This post takes a look at the report produced by a government panel led by Tom Jenkins, placing the report in the context of decades of Canadian government policy and critiques about “lack of innovation” and the low level of research done by Canadian industry. Here is a link to the original post from October 31, 2011: Contemplation of innovation.
A new panel on research and development (R&D) and innovation led by Tom Jenkins, executive chairman of OpenText Corp., has produced a report entitled “Innovation Canada: A call to action.” The 6-member panel has recommended “a radical overhaul that includes the creation of a new funding council and transforms the country’s largest research entity, the billion dollar National Research Council.”
I think the report is interesting not only because of its potential influence on changes to the Canadian research landscape, but also because what’s being reiterated is in many ways the same story that has been told about Canadian R&D for over 50 years.
The evident goal of the panel’s proposals is to facilitate the “triple helix” of university-industry-government relations (Benner & Sandström, 2000; Etzkowitz & Leydesdorff, 2000). One example is the recommended creation of an Industrial Research and Innovation Council, which “would be an arm’s-length funding agency to help entrepreneurs bring ideas to the marketplace.” So the report fits well with the federal government’s Science and Technology (S&T) policy document from 2007, which takes as its aim the construction of a Canadian knowledge infrastructure that integrates creation of human capital (i.e. a well-trained workforce) with the production of “innovation” through links between academic and business stakeholders.
Of course, the concept of “innovation” is imagined and translated in very specific ways. Peter MacKinnon invokes this logic when he states, “innovation drives productivity growth, which in turn enables Canada to compete globally and maintain our standard of living.” For this reason the “innovation problem” becomes a thorn in Canada’s side, and is by now taken as a given. What’s also a given is that the conversation about innovation continues, even in a self-conscious manner, without policy ever “solving” Canada’s problem. Canada does not “innovate”; its businesses do not invest in R&D, and its research institutes and universities fail to collaborate with industry. Therefore Canada will always fall behind its competitors.
Similar threads of critique have continued through decades of panels, commissions, and reports, some of them government-sponsored and others externally produced by universities, companies, and think-tanks. Past examples include the Glassco Commission of 1962, which criticized the NRC for lack of R&D collaboration with industry (Dufour & de la Mothe, 1993, pp. 12-14), and the Lamontaigne Commission of 1967-1977 which advocated for “permanent steps [to] be taken to bridge the gap between the academic and industrial sectors” (1968-77, vol. 2, p. 521, cited in Atkinson-Grosjean, House & Fisher, 2001, p.13).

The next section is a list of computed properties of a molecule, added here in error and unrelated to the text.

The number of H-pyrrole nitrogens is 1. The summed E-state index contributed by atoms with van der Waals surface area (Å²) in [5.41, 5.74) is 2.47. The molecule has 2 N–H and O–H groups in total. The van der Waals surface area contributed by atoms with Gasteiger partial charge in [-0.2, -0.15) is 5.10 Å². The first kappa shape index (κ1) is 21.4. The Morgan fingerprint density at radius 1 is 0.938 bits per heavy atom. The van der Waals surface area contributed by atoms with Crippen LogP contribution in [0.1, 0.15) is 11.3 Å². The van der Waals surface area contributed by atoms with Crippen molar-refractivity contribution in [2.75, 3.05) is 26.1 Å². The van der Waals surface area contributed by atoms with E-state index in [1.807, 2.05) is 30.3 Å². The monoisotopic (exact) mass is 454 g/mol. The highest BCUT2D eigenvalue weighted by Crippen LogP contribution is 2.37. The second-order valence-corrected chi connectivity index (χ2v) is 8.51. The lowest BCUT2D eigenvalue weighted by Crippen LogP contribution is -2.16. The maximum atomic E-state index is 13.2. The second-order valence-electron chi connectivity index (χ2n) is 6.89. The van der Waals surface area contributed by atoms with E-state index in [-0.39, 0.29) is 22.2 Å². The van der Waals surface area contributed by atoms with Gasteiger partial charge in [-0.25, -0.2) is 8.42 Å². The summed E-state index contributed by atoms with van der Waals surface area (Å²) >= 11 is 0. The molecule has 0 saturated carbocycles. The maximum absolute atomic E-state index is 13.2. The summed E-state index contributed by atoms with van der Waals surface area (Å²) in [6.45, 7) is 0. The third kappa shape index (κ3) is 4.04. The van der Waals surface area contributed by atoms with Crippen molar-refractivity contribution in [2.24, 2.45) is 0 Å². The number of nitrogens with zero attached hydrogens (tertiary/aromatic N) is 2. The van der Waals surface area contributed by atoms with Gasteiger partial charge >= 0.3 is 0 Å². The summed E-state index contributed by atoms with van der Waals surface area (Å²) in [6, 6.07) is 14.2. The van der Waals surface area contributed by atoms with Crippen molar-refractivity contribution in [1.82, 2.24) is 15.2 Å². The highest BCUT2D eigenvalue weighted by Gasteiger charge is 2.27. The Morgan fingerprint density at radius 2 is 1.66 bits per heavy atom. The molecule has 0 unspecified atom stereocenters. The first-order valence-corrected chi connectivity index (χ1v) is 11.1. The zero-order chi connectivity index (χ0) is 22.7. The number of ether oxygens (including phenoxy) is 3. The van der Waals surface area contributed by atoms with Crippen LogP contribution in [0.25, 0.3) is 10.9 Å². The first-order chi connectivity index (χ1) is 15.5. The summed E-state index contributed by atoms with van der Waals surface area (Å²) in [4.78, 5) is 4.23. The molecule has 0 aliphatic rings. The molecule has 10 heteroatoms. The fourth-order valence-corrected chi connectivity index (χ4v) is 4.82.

To me it seems there’s something of a paradox in the fact that the government is expected to provide a solution to the problem of lack of private-sector innovation. One of the perennial questions from critics is: why do companies not invest in the R&D side in Canada? Could it be the “branch-plant economy,” the historical emphasis on manufacturing and natural resources, or some flaw in the national psyche? Whatever it is, the assumed role for governments is to provide the most hospitable environment possible for private R&D activities. Which leads to another major critique — that government investments in R&D never live up to their imagined potential in Canada. The argument is epitomized in Carol Goar’s comment that “for roughly 30 years, Ottawa has been pouring taxpayers’ dollars into Canada’s “innovation gap” — and achieving precious little.” Perpetual disappointment tends to be blamed on the private sector problem, or on the government for producing poor policy or trying to alter the market.
Every “innovation” is built on incremental discovery, but the notion of “discovery” itself is one we should consider carefully. What does it mean to “discover” something? What does mean for something to be “innovative”? Innovation policy deals with the economics of knowledge, where knowledge is assumed to be something that can and should be “economized” in this way. When the word “knowledge” appears in this context it’s clear that certain kinds of knowledge are (assumed to be) more closely related to “innovation” than others. What then does it mean to “discover” something that cannot be (immediately, obviously) economized? The parallels with critiques of education and its “outcomes” are not coincidental.
These are questions I’m not equipped to answer — but I do believe that “innovation” and “knowledge,” like “creativity,” are slippery words subject to narrow interpretations when convenient. When it comes to implementation, “innovation” will no longer be a rhetorical abstraction; it will be instrumentalized in some particular way. For this reason the language of policy is important; it tells us something about the way these difficult concepts are being implicitly defined, and how they will be realized in practice.